Sadly the mosaics are almost entirely covered by sand normally, to protect them from the elements, although apparently they are talking about other ways to protect them that will allow them to be viewed.
This gate was named the 'Scaean' gate by the Italian Archaeological Mission after Virgil's description of Aeneas's entrance into Butrint:
'I saw before me Troy in miniture
A slender copy of our massive tower,
A dry brooklet named Xanthus ... and I pressed
My body against a Scaean Gate. Those with me
Feasted their eyes on this, our kinsmen's town.
In spacious colonnades the king received them,
And offering mid-court their cups of wine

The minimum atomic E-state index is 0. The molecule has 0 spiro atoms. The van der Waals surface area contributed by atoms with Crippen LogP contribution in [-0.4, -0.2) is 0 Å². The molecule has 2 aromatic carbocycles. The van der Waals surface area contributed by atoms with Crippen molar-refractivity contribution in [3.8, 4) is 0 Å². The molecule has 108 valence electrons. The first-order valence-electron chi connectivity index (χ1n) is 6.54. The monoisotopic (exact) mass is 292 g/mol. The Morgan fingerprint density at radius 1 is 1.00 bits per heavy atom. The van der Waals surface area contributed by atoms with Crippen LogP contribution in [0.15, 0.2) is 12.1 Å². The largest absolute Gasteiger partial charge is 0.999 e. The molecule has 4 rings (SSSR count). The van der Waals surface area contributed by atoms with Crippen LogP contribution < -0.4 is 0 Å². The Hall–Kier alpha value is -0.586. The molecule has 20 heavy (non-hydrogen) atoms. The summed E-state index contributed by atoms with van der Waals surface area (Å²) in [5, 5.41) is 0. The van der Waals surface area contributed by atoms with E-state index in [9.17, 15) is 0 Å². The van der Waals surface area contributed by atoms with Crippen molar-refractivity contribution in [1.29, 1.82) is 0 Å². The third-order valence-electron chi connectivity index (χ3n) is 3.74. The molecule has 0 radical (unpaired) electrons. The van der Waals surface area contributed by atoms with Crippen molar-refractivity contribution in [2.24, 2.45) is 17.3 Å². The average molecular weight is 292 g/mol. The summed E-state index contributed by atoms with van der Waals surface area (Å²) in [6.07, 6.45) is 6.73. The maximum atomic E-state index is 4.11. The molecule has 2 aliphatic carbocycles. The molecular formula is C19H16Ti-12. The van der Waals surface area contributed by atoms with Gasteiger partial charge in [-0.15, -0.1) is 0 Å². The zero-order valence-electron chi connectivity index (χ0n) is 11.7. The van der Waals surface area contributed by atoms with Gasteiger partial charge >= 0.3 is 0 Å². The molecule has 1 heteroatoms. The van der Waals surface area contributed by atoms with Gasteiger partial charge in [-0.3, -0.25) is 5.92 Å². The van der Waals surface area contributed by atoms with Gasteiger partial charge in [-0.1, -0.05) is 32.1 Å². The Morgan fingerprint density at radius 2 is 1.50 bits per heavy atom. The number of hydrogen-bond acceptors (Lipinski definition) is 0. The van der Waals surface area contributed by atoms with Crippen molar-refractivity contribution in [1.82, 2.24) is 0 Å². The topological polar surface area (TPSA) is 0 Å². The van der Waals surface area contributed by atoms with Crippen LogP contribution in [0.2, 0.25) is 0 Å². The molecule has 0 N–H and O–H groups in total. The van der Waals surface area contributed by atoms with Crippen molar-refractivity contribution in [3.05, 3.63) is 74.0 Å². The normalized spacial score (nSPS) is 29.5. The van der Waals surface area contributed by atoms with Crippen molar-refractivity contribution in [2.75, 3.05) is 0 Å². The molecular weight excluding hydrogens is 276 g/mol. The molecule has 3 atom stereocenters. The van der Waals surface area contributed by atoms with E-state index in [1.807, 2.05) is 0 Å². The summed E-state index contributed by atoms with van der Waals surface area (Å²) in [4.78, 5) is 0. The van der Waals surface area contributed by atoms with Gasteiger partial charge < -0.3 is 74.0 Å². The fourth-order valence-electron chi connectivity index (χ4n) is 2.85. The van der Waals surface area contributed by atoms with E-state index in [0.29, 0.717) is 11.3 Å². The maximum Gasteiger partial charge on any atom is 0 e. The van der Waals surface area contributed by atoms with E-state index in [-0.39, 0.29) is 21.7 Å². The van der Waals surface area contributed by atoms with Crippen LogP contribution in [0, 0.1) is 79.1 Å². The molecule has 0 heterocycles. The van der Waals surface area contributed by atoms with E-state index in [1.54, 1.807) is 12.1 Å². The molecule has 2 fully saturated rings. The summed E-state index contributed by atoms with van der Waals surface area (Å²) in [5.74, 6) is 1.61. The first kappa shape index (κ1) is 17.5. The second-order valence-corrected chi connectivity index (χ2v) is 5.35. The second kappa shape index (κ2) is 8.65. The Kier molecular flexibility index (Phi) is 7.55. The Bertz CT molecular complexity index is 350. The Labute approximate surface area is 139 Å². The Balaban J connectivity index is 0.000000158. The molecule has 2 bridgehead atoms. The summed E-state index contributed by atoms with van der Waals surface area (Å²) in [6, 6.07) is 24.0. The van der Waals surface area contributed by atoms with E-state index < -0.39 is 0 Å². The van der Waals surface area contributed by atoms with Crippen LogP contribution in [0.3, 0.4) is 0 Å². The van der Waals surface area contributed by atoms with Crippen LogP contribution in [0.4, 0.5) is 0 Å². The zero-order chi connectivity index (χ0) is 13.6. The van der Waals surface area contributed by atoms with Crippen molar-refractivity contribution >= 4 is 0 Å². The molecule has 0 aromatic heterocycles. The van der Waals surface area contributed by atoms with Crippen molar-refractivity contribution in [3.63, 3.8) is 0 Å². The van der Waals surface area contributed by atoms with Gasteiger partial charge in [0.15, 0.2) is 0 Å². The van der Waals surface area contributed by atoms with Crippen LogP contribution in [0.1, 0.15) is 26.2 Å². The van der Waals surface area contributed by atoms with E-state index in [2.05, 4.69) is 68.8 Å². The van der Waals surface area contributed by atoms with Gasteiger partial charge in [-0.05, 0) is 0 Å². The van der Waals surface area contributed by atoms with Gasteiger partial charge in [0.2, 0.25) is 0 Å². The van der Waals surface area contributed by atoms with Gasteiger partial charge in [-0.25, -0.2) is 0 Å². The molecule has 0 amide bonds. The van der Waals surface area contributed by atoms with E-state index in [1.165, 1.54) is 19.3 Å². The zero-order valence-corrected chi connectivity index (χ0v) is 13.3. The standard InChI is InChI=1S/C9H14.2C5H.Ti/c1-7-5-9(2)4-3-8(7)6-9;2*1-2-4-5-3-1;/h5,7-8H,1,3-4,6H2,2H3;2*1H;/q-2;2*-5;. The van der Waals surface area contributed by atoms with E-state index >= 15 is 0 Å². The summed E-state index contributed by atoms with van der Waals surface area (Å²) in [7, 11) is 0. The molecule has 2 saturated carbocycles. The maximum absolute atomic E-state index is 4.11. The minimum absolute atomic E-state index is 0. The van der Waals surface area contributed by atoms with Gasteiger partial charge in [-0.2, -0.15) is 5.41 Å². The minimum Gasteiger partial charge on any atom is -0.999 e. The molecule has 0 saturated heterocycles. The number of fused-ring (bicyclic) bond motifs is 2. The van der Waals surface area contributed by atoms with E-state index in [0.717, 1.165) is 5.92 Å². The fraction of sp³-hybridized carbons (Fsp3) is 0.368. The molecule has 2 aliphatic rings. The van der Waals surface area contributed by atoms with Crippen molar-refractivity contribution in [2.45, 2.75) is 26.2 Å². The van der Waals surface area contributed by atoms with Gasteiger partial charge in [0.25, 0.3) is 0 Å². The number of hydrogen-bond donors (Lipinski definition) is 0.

They made libation, while on plates of gold
A feast was brought before them.'
It is one of the best preserved ancient gateways in Butrint and seems to have remained in use throughout the city's history with very little modification. The gate was built in the 4th century BC and it was 5 metres high and 5.25 metres long; the paving visible today is Byzantine. The dog-leg in the city wall provided protection for the gate, which was none the less visible from the lake.
Very little survives of the original castle, thought to have been built by Michael II, Despot of Epirus. Much of the castle whch no dominates the hill was built by the Italian Archaeological Mission to provide an excavation headquarters, store-room and laboratory. However, many elements of the original castle were retained, including the tower.
Looking south from the spectacular viewpoint outside the castle, the piers of the Roman aqueduct can be seen, leading off towards Xarra, as well as cisterns which would have collected excess water from the aqueduct